Book Review: The Road Across Canada by Edward McCourt

Many people have driven across Canada, including several who did it long before Edward McCourt set out for his journey from St. John’s, Newfoundland to Victoria, B.C. But nobody has ever chronicled their trip in such a beautiful fashion as McCourt did in The Road Across Canada.

Full disclosure: this book was published in 1965, so it’s more than 50 years old and has been out of print for decades. But there’s still plenty of copies floating around. I found an ex-library copy for about $5 on

McCourt made the trek with his wife in 1962, the same year the Trans-Canada Highway was officially opened, although it was far from being completed at that point. The book is broken down into chapters on each Canadian province that McCourt drove through. Along the way, he masterfully intertwines relevant tales of Canadian history to the regions he is passing through. Canadian history can be a bit dull, but McCourt finds a way to make the tales interesting and engaging. Having driven many of the same routes over the years, I am quite familiar with the towns and cities he visits. He paints each stop wonderfully and with great accuracy, which isn’t always flattering. Continue reading “Book Review: The Road Across Canada by Edward McCourt”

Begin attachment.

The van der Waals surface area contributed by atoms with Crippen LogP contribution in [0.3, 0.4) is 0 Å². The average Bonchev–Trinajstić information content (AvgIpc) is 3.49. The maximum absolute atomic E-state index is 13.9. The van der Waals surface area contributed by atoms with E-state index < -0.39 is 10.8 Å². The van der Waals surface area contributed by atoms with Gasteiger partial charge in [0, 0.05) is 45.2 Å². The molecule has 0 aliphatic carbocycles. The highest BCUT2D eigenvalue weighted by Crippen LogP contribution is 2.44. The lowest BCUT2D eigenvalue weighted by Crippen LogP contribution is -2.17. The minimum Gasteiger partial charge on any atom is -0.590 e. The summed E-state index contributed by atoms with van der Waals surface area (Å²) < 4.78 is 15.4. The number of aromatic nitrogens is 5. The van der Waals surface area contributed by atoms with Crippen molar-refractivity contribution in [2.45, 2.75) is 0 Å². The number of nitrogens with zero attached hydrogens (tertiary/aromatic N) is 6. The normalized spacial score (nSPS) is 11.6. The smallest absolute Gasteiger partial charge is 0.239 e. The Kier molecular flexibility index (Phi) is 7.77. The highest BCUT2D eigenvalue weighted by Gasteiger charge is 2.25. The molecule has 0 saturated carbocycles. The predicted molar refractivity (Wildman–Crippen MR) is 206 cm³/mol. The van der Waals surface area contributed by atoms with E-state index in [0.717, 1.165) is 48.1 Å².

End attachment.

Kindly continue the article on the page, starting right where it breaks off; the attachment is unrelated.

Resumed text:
Book Review: Mongol Rally – Three Weeks into the Unknown


By Dave S. Clark

Completing the Mongol Rally is a monumental task and because of the book Mongol Rally – Three Weeks into the Unknown, it’s now an experience that is written in permanent marker on my bucket list.

Anyone who participates in the event has to be slightly insane for a number of reasons. First off, it starts in London and ends in Ulan Bator, Mongolia, which can be anywhere from 13,000 KM to 16,000 KM. Needless to say, it would be a taxing drive. But as the book illustrates, it isn’t solely the distance, the brutal terrain and the terrible or non-existent roads that make it tough. It’s the countless border crossings and police checkpoints that make the race a challenge.

On top of that, it’s basically the Chump Car of long distance rally races, meaning you’re required to do it in a crap can of a vehicle. When the rally is over, you’re required to turn the vehicle over and have it auctioned for charity, so you don’t want to invest in it too heavily.  Continue reading “Book Review: Mongol Rally – Three Weeks into the Unknown”